Don’t believe me? Cast your mind back to 2004 when Apple launched the iPod mini. At the time, it was only slightly cheaper than the regular iPod and analysts shouted that Apple was making a crazy mistake.
When you put a product like the iPod mini into one of those feature grids that analysts and tech blogs love to publish, the conclusion was obvious; consumers would opt to spend a little bit more money to get a lot more storage.
But the mini went on to become Apple’s No.1 selling iPod. It turned out that consumers valued the form factor as more important than the storage. And those who valued storage higher just bought a regular iPod instead.
The iPad mini is from exactly the same playbook. This year’s iPad mini has a non-Retina 7.9in display; next year’s will have a Retina display. Think the price will stay at $369 forever?
If you think Apple is worried that the iPad mini will cannibalise sales of the larger iPad then you don’t know Apple very well.
In the most recent quarterly earnings statement, Apple CEO Tim Cook dismissed the notion that the Mini would cannibalise other iPad sales.
“The way that we look at this,” Cook said, “is that we provide a fantastic iPod touch, an iPad, and an iPad mini. Customers will decide which one, two, three or four they want, and they’ll buy those. We’ve learned over the years not to worry about cannibalisation of our products.”
He also offered some comments for those who enquired why Apple had entered the 7in tablet market when Steve Jobs had previously said that 7in tablets were “dead in the water”.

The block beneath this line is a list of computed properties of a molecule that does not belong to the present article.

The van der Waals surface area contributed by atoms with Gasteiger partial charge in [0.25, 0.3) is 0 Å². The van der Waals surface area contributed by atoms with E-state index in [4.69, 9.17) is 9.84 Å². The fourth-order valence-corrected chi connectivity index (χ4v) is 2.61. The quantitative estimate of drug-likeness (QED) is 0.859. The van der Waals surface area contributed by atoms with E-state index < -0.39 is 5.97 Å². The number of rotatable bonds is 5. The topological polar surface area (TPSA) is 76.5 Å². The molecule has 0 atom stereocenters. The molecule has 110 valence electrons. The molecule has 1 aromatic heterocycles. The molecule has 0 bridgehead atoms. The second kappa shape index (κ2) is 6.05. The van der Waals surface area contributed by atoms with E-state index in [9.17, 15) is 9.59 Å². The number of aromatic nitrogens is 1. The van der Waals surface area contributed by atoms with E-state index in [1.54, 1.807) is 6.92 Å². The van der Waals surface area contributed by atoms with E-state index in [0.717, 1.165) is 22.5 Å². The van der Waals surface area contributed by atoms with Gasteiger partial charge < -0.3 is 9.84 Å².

Cook said, “Let me be clear, we would not make one of the 7in tablets. We don’t think they’re good products, and we would never make one.
“One reason is size,” he continued. “The difference in just the real-estate size in 7.9in versus 7in is 35 percent. When you look at the usable area, it’s much greater than that: it’s from 50 to 67 percent.”
While the mini is more expensive than products like the Google Nexus N7 and the Kindle Fire HD, it has other advantages. One in particular is the breadth and depth of content available.
In terms of apps, Apple has a clear advantage with over 275,000 native iPad apps. Android has so few it doesn’t make the information available.
But beyond the App Store there’s access to other content like music and videos. For example, Apple sells music in 62 countries while Google only sells music in one country.
The numbers look a little better for videos, where Apple sells content in 62 countries and Google sells it in eight markets.
Turn to Amazon and the Kindle Fire and it looks even worse. For us Aussies, the only content you can legally buy from Amazon are eBooks. That’s right, no music, no videos and no TV shows.
So while at face value the iPad Mini is lumped in the 7in tablet category, the reality for many consumers goes something like this:
“I can spend $250 on a tablet with a small screen, no apps and no content or I can spend a little more on an iPad mini with access to a rich ecosystem of apps and content and trust that Apple will ensure the iPad is kept up-to-date with the latest software for the medium-term future.”
That’s a premium that we know millions of people will be prepared to pay.